The Morrison government has rejected United States' calls to repatriate home-grown foreign fighters.
Australia has rejected calls from the United States to "take responsibility" for home-grown IS fighters captured in the Middle East.
The US has urged the Morrison government to bring Australian foreign fighters back to the country to be prosecuted or rehabilitated.
But government frontbencher Michael Keenan has pushed back against Washington's advice.
"At the end of the day we work very closely with our security allies, in particular the United States," he told Sky News on Tuesday.
"But decisions about Australia's security are always going to be taken by the Australian government."
Mr Keenan said it was the government's clear position that it would be "very dangerous" to repatriate Australian-born Islamic militants.
"And it's not that straightforward, of course, the idea that you just bring people home and subject them to a criminal trial," the former justice minister said.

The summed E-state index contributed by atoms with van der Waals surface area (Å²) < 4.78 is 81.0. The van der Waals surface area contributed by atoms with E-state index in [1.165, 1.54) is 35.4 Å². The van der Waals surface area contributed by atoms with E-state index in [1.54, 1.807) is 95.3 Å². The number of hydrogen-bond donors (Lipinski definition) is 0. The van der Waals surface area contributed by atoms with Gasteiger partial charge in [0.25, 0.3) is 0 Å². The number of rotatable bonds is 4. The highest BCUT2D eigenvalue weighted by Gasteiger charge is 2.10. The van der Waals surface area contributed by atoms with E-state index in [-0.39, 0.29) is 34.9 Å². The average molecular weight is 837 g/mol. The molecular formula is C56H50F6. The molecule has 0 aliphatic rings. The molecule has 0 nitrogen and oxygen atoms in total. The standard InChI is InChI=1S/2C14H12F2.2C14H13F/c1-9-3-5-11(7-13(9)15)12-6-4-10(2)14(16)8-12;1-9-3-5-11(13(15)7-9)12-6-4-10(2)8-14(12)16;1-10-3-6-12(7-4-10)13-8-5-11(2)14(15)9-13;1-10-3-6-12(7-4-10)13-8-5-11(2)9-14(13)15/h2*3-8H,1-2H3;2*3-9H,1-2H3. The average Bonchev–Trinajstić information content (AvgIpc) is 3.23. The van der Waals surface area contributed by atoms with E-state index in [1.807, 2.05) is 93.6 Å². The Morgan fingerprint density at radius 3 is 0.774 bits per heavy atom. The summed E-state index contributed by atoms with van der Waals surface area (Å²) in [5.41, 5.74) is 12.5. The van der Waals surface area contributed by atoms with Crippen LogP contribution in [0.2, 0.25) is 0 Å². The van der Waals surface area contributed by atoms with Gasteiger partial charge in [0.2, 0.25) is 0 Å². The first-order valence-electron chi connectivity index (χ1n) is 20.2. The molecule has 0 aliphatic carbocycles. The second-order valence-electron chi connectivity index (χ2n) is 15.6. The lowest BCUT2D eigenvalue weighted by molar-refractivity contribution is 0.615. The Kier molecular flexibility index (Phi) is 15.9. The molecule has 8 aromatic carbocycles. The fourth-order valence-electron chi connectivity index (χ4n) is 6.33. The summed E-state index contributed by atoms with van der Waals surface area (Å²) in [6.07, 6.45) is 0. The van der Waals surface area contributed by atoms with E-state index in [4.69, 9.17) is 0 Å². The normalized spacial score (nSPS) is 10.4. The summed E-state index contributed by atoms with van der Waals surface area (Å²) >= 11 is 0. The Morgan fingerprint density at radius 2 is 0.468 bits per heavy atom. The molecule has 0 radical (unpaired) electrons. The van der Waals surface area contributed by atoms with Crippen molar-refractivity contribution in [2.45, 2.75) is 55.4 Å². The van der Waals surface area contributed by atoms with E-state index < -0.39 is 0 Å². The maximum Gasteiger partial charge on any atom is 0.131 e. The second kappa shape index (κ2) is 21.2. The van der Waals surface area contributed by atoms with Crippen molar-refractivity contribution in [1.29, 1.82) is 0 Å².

"It can be very difficult to get evidence from a war zone that you might need to get a successful prosecution, and our judgment is that in most cases, we are best off excluding these people from Australia."
Several Australian members of the so-called Islamic State are reportedly in the custody of Kurdish forces, who have decimated the terrorist group with help from the US military.
A spokesman for the US embassy in Canberra said repatriating foreign fighters to their countries of origin was the best solution to stop them from returning to the battlefield.
"The US government's policy is to encourage nations to repatriate and prosecute their citizens and take responsibility for their (foreign fighters) through rehabilitation programs or other measures that sufficiently prevent detainees from re-engaging in terrorism," he told AAP.
The coalition government has introduced laws to strip Australian terrorists of their citizenship if they have a second nationality.
It has also introduced legislation blocking Australian foreign fighters who want to return home could be blocked from entering the country for up to two years.
"We believe that community safety here in Australia is best served by making sure they don't return to our shores," Mr Keenan said.